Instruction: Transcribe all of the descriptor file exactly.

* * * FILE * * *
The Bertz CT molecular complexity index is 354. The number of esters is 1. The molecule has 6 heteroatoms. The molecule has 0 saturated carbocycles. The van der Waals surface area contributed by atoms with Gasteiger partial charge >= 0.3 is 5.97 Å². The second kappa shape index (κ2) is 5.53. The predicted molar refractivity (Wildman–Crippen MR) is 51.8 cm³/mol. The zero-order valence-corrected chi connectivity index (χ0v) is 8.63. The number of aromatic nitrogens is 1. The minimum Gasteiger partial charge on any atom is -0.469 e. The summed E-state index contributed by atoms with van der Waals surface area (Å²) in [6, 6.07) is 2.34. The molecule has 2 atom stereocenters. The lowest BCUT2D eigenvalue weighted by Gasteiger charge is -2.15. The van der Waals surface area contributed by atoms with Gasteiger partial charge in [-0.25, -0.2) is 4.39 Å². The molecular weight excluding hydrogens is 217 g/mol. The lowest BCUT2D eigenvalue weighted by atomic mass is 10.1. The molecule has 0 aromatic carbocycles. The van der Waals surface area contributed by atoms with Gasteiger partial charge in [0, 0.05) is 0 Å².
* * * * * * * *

The Bertz CT molecular complexity index is 354. The number of esters is 1. The molecule has 6 heteroatoms. The molecule has 0 saturated carbocycles. The van der Waals surface area contributed by atoms with Gasteiger partial charge >= 0.3 is 5.97 Å². The second kappa shape index (κ2) is 5.53. The predicted molar refractivity (Wildman–Crippen MR) is 51.8 cm³/mol. The zero-order valence-corrected chi connectivity index (χ0v) is 8.63. The number of aromatic nitrogens is 1. The minimum Gasteiger partial charge on any atom is -0.469 e. The summed E-state index contributed by atoms with van der Waals surface area (Å²) in [6, 6.07) is 2.34. The molecule has 2 atom stereocenters. The lowest BCUT2D eigenvalue weighted by Gasteiger charge is -2.15. The van der Waals surface area contributed by atoms with Gasteiger partial charge in [-0.25, -0.2) is 4.39 Å². The molecular weight excluding hydrogens is 217 g/mol. The lowest BCUT2D eigenvalue weighted by atomic mass is 10.1. The molecule has 0 aromatic carbocycles. The van der Waals surface area contributed by atoms with Gasteiger partial charge in [0, 0.05) is 0 Å².